Coming When Called

by Jenny Turner

Teaching your dog to come is an extremely important command, especially if his safety is at risk if he doesn’t comply.

There are some huge mistakes people make when calling their dogs to come.

1. They ask their dogs to come when there is no way it’s going to happen. If your dog is chasing the neighbor’s cat, he will never respond to your calling and it’s unreasonable for you to expect him to. In fact, calling him to come at such a time will let the dog know that you can’t control what he does and that he doesn’t have to obey you straight away. It’s better to go and get him rather than call him and have him not come.

2. When the dog does finally come back, or when we go and get him, we punish him. Big, big mistake. Why would the dog ever come to you if he thought he was going to get into trouble? He will not associate your anger with his non-compliance, all he knows is that he’s with you and you’re yelling at him.

3. The only time you call your dog to come is to put the lead back on and go home. The dog will learn that coming to you equals the end of the fun he’s having. Combat this by calling your dog to you a number of times during his off-leash time, just to give him a reward then let him go again.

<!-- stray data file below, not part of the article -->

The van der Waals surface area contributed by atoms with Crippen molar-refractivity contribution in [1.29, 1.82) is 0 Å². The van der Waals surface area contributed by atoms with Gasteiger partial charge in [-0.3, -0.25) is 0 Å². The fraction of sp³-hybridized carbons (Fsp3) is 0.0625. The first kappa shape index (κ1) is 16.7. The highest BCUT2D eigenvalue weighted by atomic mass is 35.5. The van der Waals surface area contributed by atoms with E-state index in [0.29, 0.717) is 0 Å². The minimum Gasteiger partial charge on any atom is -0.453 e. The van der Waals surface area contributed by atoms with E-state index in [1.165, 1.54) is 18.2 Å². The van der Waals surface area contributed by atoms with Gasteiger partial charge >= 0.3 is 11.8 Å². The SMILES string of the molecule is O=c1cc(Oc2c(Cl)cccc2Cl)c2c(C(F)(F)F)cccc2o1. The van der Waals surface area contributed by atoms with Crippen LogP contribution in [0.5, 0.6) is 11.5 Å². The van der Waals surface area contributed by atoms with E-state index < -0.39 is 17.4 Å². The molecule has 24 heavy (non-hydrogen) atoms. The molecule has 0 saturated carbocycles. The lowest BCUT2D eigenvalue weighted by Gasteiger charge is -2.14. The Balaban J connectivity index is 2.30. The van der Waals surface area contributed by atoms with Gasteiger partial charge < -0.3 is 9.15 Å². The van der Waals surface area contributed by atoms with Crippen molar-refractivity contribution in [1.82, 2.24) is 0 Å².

So how do we teach “come”? There are plenty of things you can do to get your dog to come to you – crouch down, hold out a treat, run in the other direction, make an interesting noise. When the pup is coming towards you say “come”, and when he gets all the way in to you, reward and release. Then all you need to do is increase the distance, then add distractions. Remember to keep the dog on lead so that you have success at each attempt. If he doesn’t want to come to you or gets distracted on the way in, use the lead to reel the puppy in.

Add distractions by getting a friend to walk close to the puppy or make a distracting noise while you’re practicing the command. Then practice in an unfamiliar or exciting place.

Once you are getting consistent results using a long lead or rope, take away the distractions and start teaching off lead. Teaching off-lead recalls the fastest and most fun way is by running away from your dog. This appeals to his prey instinct and he will be more than happy to chase you. Tell him stay, take his lead off and walk to a reasonable distance, then call him to come and immediately turn and run away from him. When he catches you give him a reward and heaps of praise. He will soon associate coming to you with fun and play and rewards.

If you find that your dog is coming in but you’d like it to be faster, then try this: 2 dogs, 1 treat. Get the 2 dogs to sit next to each other, tell both to stay, and walk to a distance. Show them the treat and call them both to come. The one that gets to you first gets the treat and the other will learn to be faster next time.

But remember this – no dog will ever be completely trustworthy off lead; there are just too many things that you can’t control.

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